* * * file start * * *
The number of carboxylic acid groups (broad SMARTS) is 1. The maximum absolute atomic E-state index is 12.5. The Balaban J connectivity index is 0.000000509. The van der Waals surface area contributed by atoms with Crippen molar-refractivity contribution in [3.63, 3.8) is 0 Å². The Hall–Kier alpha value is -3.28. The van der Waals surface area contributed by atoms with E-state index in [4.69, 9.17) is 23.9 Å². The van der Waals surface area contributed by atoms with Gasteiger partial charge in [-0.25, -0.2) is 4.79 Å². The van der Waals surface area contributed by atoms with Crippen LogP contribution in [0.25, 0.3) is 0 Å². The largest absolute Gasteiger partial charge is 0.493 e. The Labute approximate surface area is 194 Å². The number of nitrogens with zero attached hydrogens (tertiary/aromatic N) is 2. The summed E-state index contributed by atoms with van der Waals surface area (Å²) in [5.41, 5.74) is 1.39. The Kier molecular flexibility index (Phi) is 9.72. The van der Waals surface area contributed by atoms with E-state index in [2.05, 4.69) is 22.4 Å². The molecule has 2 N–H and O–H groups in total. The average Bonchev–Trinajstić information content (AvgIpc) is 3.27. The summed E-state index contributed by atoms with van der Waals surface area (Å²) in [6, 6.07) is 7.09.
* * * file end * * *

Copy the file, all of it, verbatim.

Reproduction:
The number of carboxylic acid groups (broad SMARTS) is 1. The maximum absolute atomic E-state index is 12.5. The Balaban J connectivity index is 0.000000509. The van der Waals surface area contributed by atoms with Crippen molar-refractivity contribution in [3.63, 3.8) is 0 Å². The Hall–Kier alpha value is -3.28. The van der Waals surface area contributed by atoms with E-state index in [4.69, 9.17) is 23.9 Å². The van der Waals surface area contributed by atoms with Gasteiger partial charge in [-0.25, -0.2) is 4.79 Å². The van der Waals surface area contributed by atoms with Crippen LogP contribution in [0.25, 0.3) is 0 Å². The largest absolute Gasteiger partial charge is 0.493 e. The Labute approximate surface area is 194 Å². The number of nitrogens with zero attached hydrogens (tertiary/aromatic N) is 2. The summed E-state index contributed by atoms with van der Waals surface area (Å²) in [5.41, 5.74) is 1.39. The Kier molecular flexibility index (Phi) is 9.72. The van der Waals surface area contributed by atoms with E-state index in [2.05, 4.69) is 22.4 Å². The molecule has 2 N–H and O–H groups in total. The average Bonchev–Trinajstić information content (AvgIpc) is 3.27. The summed E-state index contributed by atoms with van der Waals surface area (Å²) in [6, 6.07) is 7.09.